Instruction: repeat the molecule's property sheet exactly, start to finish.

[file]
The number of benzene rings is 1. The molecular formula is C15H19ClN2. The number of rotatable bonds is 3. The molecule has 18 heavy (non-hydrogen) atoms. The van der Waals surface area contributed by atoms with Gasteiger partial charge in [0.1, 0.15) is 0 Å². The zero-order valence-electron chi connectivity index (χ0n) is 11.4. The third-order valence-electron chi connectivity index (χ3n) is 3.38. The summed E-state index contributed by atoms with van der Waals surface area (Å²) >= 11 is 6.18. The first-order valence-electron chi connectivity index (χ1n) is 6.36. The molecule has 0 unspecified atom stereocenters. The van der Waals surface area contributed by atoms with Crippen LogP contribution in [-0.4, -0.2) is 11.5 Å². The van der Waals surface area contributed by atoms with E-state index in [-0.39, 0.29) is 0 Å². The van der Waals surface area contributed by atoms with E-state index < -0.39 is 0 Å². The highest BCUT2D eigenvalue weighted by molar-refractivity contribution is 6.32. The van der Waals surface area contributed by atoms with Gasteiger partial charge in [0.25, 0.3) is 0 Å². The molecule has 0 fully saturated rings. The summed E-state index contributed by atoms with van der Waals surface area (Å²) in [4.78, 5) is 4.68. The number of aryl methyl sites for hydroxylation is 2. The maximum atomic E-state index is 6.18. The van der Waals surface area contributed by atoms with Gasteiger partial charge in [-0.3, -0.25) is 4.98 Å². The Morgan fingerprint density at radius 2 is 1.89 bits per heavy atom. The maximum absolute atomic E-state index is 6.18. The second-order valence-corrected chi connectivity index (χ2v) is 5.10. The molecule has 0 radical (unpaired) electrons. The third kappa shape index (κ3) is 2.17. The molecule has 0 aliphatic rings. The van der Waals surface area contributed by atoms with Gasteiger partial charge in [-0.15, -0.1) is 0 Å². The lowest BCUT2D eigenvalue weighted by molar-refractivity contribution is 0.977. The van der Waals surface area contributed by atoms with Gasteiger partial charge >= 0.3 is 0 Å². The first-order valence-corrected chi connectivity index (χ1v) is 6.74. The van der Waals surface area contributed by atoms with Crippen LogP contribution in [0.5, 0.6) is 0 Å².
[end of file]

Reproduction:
The number of benzene rings is 1. The molecular formula is C15H19ClN2. The number of rotatable bonds is 3. The molecule has 18 heavy (non-hydrogen) atoms. The van der Waals surface area contributed by atoms with Gasteiger partial charge in [0.1, 0.15) is 0 Å². The zero-order valence-electron chi connectivity index (χ0n) is 11.4. The third-order valence-electron chi connectivity index (χ3n) is 3.38. The summed E-state index contributed by atoms with van der Waals surface area (Å²) >= 11 is 6.18. The first-order valence-electron chi connectivity index (χ1n) is 6.36. The molecule has 0 unspecified atom stereocenters. The van der Waals surface area contributed by atoms with Crippen LogP contribution in [-0.4, -0.2) is 11.5 Å². The van der Waals surface area contributed by atoms with E-state index in [-0.39, 0.29) is 0 Å². The van der Waals surface area contributed by atoms with E-state index < -0.39 is 0 Å². The highest BCUT2D eigenvalue weighted by molar-refractivity contribution is 6.32. The van der Waals surface area contributed by atoms with Gasteiger partial charge in [0.25, 0.3) is 0 Å². The molecule has 0 fully saturated rings. The summed E-state index contributed by atoms with van der Waals surface area (Å²) in [4.78, 5) is 4.68. The number of aryl methyl sites for hydroxylation is 2. The maximum atomic E-state index is 6.18. The van der Waals surface area contributed by atoms with Gasteiger partial charge in [-0.3, -0.25) is 4.98 Å². The Morgan fingerprint density at radius 2 is 1.89 bits per heavy atom. The maximum absolute atomic E-state index is 6.18. The second-order valence-corrected chi connectivity index (χ2v) is 5.10. The molecule has 0 radical (unpaired) electrons. The third kappa shape index (κ3) is 2.17. The molecule has 0 aliphatic rings. The van der Waals surface area contributed by atoms with Gasteiger partial charge in [-0.15, -0.1) is 0 Å². The lowest BCUT2D eigenvalue weighted by molar-refractivity contribution is 0.977. The van der Waals surface area contributed by atoms with Gasteiger partial charge >= 0.3 is 0 Å². The first-order valence-corrected chi connectivity index (χ1v) is 6.74. The van der Waals surface area contributed by atoms with Crippen LogP contribution in [0.5, 0.6) is 0 Å².